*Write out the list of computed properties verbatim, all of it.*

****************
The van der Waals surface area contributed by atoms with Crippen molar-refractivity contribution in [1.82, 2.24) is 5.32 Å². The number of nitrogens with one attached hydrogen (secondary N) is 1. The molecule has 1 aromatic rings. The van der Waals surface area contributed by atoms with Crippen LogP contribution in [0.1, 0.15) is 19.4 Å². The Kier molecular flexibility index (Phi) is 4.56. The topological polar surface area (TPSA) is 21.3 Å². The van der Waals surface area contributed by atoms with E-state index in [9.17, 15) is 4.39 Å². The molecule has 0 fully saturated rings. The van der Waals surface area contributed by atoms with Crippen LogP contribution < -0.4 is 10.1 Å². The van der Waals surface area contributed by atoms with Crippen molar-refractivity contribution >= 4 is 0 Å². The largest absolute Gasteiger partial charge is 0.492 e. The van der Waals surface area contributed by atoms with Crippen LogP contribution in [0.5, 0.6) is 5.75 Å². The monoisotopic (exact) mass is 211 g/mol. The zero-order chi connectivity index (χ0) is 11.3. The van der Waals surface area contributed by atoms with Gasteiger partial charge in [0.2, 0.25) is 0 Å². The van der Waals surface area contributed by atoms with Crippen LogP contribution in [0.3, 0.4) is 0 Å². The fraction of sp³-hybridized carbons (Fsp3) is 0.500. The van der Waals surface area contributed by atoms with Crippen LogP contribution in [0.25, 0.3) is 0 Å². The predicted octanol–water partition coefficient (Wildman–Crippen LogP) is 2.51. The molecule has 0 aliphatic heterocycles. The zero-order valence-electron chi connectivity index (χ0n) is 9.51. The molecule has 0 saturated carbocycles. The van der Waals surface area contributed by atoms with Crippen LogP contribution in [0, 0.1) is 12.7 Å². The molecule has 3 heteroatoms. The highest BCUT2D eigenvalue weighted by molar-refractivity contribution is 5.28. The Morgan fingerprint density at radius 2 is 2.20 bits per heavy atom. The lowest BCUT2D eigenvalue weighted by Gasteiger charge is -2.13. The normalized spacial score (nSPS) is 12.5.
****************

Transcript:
The van der Waals surface area contributed by atoms with Crippen molar-refractivity contribution in [1.82, 2.24) is 5.32 Å². The number of nitrogens with one attached hydrogen (secondary N) is 1. The molecule has 1 aromatic rings. The van der Waals surface area contributed by atoms with Crippen LogP contribution in [0.1, 0.15) is 19.4 Å². The Kier molecular flexibility index (Phi) is 4.56. The topological polar surface area (TPSA) is 21.3 Å². The van der Waals surface area contributed by atoms with E-state index in [9.17, 15) is 4.39 Å². The molecule has 0 fully saturated rings. The van der Waals surface area contributed by atoms with Crippen LogP contribution < -0.4 is 10.1 Å². The van der Waals surface area contributed by atoms with Crippen molar-refractivity contribution >= 4 is 0 Å². The largest absolute Gasteiger partial charge is 0.492 e. The van der Waals surface area contributed by atoms with Crippen LogP contribution in [0.5, 0.6) is 5.75 Å². The monoisotopic (exact) mass is 211 g/mol. The zero-order chi connectivity index (χ0) is 11.3. The van der Waals surface area contributed by atoms with Gasteiger partial charge in [0.2, 0.25) is 0 Å². The van der Waals surface area contributed by atoms with Crippen LogP contribution in [0.3, 0.4) is 0 Å². The fraction of sp³-hybridized carbons (Fsp3) is 0.500. The van der Waals surface area contributed by atoms with Crippen LogP contribution in [0.25, 0.3) is 0 Å². The predicted octanol–water partition coefficient (Wildman–Crippen LogP) is 2.51. The molecule has 0 aliphatic heterocycles. The zero-order valence-electron chi connectivity index (χ0n) is 9.51. The molecule has 0 saturated carbocycles. The van der Waals surface area contributed by atoms with Crippen LogP contribution in [0, 0.1) is 12.7 Å². The molecule has 3 heteroatoms. The highest BCUT2D eigenvalue weighted by molar-refractivity contribution is 5.28. The Morgan fingerprint density at radius 2 is 2.20 bits per heavy atom. The lowest BCUT2D eigenvalue weighted by Gasteiger charge is -2.13. The normalized spacial score (nSPS) is 12.5.